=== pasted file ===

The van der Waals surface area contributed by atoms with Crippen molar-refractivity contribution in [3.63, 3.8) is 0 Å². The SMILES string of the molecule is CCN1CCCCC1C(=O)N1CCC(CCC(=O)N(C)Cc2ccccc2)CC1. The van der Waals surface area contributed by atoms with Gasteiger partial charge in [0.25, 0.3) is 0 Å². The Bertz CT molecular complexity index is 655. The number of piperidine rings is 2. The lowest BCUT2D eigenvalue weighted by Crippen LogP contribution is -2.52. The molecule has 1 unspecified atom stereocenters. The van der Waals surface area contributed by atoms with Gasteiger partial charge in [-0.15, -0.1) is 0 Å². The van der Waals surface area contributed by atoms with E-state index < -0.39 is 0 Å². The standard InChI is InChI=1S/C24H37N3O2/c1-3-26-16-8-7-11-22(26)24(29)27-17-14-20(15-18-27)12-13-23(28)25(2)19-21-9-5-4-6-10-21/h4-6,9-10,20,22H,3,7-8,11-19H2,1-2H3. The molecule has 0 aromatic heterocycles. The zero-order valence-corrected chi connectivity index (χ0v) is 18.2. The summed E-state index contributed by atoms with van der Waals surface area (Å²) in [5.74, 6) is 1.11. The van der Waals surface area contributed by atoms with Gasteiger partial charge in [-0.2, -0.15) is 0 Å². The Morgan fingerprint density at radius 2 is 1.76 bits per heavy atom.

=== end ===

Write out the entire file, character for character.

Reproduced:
The van der Waals surface area contributed by atoms with Crippen molar-refractivity contribution in [3.63, 3.8) is 0 Å². The SMILES string of the molecule is CCN1CCCCC1C(=O)N1CCC(CCC(=O)N(C)Cc2ccccc2)CC1. The van der Waals surface area contributed by atoms with Gasteiger partial charge in [0.25, 0.3) is 0 Å². The Bertz CT molecular complexity index is 655. The number of piperidine rings is 2. The lowest BCUT2D eigenvalue weighted by Crippen LogP contribution is -2.52. The molecule has 1 unspecified atom stereocenters. The van der Waals surface area contributed by atoms with Gasteiger partial charge in [-0.15, -0.1) is 0 Å². The van der Waals surface area contributed by atoms with E-state index < -0.39 is 0 Å². The standard InChI is InChI=1S/C24H37N3O2/c1-3-26-16-8-7-11-22(26)24(29)27-17-14-20(15-18-27)12-13-23(28)25(2)19-21-9-5-4-6-10-21/h4-6,9-10,20,22H,3,7-8,11-19H2,1-2H3. The molecule has 0 aromatic heterocycles. The zero-order valence-corrected chi connectivity index (χ0v) is 18.2. The summed E-state index contributed by atoms with van der Waals surface area (Å²) in [5.74, 6) is 1.11. The van der Waals surface area contributed by atoms with Gasteiger partial charge in [-0.2, -0.15) is 0 Å². The Morgan fingerprint density at radius 2 is 1.76 bits per heavy atom.